That being said, this was my second visit to go there, because I needed to go buy the 4000 yen stamp (yes, it’s FUCKING 4ooo yen for a SINGLE STAMP) to place on the official PAPER document (Hello, digital records, anybody?) you need to submit in order to have somebody use a hole puncher to eliminate your old Zaiyru card and then give you a new one that shows whether you’ve been granted your 1 year, 3 year, or 5 year visa. I applied for a five year visa. I ended up with a three year visa. I’ll take it, but still don’t know why I was not given the five year visa, and no explanation was given to me, and that was that. No “Congratulations” or “Welcome to Japan”…. nothing.
Oh, and on this second trip to the Bureau, I waited 5 hours to be handed the Zairyu card. During the first time when I went and applied for renewal here, I was at the immigration bureau for TWELVE FUCKING HOURS waiting around to talk to several people.
TWELVE. FUCKING. HOURS.
Anyway, it’s all over! And guess what? I did it! I’m still here! I’m still able to follow my dreams here in Japan!
You might think I don’t want to live here, given how critical I am of this country, but don’t make the mistake of thinking I’m that one dimensional. I’m not. I very much LOVE Japan, and all it has to offer the world. This country gave me Nintendo, and so many other wonderful things that were part of the best memories of my life. And I am inspired every single time I stand in front of an idol and they blow me away with their incredible performance and singing and dancing. Or the good friends I’ve found here, and the women I’ve been lucky enough to know while I’ve spent time living in this country and coming here all these years. Yeah, I’m right where I’m supposed to be, despite all the problems I encounter here on a regular basis. That’s just how it is… and if I were back in America, this post would be three times as long, and I would have thirty times more to say, about just how fucked up the USA is. But… I’m still an American in my heart. I love my country, despite all its many flaws. I’m proud of my Italian-American heritage too. And I am also proud of my Japanese brothers and sisters who live in this country and struggle to make sense of their lives just like I’m doing. We’re all in this together, and that much Japan kind of got right… collectively, everybody here works their assess off to do what they need to do to survive. I can respect that. I really can.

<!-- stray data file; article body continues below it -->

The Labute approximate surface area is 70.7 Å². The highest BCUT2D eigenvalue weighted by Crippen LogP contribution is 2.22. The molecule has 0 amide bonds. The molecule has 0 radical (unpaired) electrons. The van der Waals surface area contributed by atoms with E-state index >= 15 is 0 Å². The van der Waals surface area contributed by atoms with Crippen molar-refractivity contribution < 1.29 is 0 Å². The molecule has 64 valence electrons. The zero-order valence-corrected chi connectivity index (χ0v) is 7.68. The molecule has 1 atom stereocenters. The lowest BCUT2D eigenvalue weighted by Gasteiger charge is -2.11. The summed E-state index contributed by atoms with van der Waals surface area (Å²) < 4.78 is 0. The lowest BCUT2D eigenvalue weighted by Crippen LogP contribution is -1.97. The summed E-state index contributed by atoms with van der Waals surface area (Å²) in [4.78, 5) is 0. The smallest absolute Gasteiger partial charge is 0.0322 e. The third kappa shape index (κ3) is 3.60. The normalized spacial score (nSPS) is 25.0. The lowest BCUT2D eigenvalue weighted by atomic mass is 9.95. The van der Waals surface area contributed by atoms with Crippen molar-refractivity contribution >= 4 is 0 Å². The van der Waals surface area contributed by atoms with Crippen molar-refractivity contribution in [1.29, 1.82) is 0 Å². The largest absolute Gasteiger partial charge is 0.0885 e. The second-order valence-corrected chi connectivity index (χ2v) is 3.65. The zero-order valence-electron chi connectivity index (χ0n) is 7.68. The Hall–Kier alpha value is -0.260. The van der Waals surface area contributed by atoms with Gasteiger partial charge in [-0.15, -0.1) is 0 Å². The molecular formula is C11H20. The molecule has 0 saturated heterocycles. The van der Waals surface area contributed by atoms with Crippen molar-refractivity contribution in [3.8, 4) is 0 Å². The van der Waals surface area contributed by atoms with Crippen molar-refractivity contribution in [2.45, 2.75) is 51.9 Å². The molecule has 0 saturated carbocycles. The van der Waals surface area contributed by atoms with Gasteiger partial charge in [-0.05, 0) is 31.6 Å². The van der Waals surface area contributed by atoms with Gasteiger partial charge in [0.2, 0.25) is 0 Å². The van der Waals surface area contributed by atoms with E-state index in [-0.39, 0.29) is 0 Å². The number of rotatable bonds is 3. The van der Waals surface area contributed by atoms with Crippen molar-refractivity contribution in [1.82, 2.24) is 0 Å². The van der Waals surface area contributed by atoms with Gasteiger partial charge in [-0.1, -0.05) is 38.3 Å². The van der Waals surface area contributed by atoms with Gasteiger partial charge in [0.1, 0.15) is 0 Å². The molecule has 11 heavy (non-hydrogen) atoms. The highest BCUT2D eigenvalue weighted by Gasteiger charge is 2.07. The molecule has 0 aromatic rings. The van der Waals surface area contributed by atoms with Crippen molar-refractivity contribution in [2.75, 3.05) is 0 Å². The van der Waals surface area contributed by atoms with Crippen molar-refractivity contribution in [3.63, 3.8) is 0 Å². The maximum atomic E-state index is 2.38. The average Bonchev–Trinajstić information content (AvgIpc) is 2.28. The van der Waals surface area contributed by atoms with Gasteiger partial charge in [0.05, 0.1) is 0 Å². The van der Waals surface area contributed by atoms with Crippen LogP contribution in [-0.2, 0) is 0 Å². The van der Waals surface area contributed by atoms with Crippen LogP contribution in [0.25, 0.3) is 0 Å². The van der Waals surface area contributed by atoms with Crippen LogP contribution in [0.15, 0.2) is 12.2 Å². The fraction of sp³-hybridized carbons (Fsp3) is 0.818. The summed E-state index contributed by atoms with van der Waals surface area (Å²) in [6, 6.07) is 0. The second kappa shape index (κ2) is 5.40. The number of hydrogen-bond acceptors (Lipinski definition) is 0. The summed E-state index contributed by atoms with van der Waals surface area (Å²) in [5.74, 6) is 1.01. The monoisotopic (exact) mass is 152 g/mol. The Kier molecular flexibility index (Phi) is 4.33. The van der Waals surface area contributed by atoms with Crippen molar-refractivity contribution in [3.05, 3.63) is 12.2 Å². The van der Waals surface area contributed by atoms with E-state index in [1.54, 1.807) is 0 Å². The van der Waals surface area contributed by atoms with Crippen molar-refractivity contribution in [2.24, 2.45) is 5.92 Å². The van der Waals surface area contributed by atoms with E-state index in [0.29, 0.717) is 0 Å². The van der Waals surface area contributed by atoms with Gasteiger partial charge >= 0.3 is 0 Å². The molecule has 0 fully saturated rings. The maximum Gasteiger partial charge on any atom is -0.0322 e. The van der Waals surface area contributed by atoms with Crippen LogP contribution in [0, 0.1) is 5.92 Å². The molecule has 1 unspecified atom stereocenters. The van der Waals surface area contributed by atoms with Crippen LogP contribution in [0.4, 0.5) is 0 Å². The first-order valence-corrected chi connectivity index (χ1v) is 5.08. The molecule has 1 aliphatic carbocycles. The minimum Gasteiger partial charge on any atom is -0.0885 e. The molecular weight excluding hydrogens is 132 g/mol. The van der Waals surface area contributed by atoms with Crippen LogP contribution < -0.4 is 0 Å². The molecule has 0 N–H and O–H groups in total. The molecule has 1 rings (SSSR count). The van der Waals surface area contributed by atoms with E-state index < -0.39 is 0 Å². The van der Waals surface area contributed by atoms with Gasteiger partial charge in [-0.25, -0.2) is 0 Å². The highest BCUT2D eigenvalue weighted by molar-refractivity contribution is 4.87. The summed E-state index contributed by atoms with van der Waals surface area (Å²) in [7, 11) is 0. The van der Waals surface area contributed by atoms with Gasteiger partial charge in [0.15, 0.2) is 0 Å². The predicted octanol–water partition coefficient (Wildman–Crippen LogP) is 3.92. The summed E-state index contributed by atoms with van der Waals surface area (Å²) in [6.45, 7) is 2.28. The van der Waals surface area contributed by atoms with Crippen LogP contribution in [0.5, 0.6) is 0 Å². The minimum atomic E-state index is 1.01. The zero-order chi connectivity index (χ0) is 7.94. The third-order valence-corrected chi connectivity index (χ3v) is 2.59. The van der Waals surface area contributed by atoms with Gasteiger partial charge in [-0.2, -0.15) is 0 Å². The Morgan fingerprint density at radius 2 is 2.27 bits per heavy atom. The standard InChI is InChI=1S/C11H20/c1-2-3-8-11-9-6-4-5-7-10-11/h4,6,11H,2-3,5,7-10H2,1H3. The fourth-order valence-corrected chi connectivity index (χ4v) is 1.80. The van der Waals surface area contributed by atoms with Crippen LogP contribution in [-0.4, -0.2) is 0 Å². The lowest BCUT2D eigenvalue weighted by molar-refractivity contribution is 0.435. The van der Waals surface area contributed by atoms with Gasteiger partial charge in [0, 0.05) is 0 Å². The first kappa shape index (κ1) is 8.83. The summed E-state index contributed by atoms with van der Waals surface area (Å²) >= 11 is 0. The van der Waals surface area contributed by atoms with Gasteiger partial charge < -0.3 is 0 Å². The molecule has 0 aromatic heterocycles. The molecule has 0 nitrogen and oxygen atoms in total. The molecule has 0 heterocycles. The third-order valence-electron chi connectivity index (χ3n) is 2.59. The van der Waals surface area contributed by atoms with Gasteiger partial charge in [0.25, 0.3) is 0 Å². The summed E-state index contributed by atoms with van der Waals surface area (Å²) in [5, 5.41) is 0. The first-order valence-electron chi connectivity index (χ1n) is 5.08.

I’m here for another three years. Today it rained so much. The rain was of course sticky with a summer like humidity, but without any of the warmth of summer. I kind of liked it. The sky was cloudy, dreary, and very much the Tokyo I love (because I’m weird like that and enjoy clouds in my sky. It doesn’t feel safe to me when the sun is shining too brightly in my existence). I hope I can make a difference here. I hope I can achieve my goals here, which is to write my novels, make my retro RPG videogame, and continue to make music and support idols and help these idols reach overseas fans. That’s it. That’s what I’m going to try my best to do while I’m here. I’ll probably keep being horribly without money, but I’m still holding out for a patron to support me and help me, and until then, I’ll do it myself as much as I can and for myself. My visa is my permission to fight on. And fight on I shall.
Love you all. Stay happy.